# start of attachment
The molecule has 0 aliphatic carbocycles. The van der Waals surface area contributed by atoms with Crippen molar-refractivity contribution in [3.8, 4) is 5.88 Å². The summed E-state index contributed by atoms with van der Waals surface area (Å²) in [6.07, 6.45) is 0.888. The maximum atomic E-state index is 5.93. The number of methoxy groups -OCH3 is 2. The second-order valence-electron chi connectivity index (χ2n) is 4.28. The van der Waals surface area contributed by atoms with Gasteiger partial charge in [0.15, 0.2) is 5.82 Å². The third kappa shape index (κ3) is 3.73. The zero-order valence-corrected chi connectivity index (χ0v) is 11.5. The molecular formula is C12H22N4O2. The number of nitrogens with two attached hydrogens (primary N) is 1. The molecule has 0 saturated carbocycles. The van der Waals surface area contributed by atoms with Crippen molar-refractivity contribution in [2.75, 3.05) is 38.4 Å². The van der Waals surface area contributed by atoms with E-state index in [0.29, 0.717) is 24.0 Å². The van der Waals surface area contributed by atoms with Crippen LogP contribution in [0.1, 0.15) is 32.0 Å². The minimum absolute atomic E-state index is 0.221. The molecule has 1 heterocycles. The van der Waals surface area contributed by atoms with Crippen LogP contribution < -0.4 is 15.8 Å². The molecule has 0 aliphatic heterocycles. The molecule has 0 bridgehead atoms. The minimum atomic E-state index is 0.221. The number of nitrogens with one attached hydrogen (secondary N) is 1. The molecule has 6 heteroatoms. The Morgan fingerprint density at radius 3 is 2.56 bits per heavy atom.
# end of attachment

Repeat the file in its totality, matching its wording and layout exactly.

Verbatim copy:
The molecule has 0 aliphatic carbocycles. The van der Waals surface area contributed by atoms with Crippen molar-refractivity contribution in [3.8, 4) is 5.88 Å². The summed E-state index contributed by atoms with van der Waals surface area (Å²) in [6.07, 6.45) is 0.888. The maximum atomic E-state index is 5.93. The number of methoxy groups -OCH3 is 2. The second-order valence-electron chi connectivity index (χ2n) is 4.28. The van der Waals surface area contributed by atoms with Gasteiger partial charge in [0.15, 0.2) is 5.82 Å². The third kappa shape index (κ3) is 3.73. The zero-order valence-corrected chi connectivity index (χ0v) is 11.5. The molecular formula is C12H22N4O2. The number of nitrogens with two attached hydrogens (primary N) is 1. The molecule has 0 saturated carbocycles. The van der Waals surface area contributed by atoms with Crippen molar-refractivity contribution in [2.75, 3.05) is 38.4 Å². The van der Waals surface area contributed by atoms with E-state index in [0.29, 0.717) is 24.0 Å². The van der Waals surface area contributed by atoms with Crippen LogP contribution in [0.1, 0.15) is 32.0 Å². The minimum absolute atomic E-state index is 0.221. The molecule has 1 heterocycles. The van der Waals surface area contributed by atoms with Crippen LogP contribution < -0.4 is 15.8 Å². The molecule has 0 aliphatic heterocycles. The molecule has 0 bridgehead atoms. The minimum atomic E-state index is 0.221. The number of nitrogens with one attached hydrogen (secondary N) is 1. The molecule has 6 heteroatoms. The Morgan fingerprint density at radius 3 is 2.56 bits per heavy atom.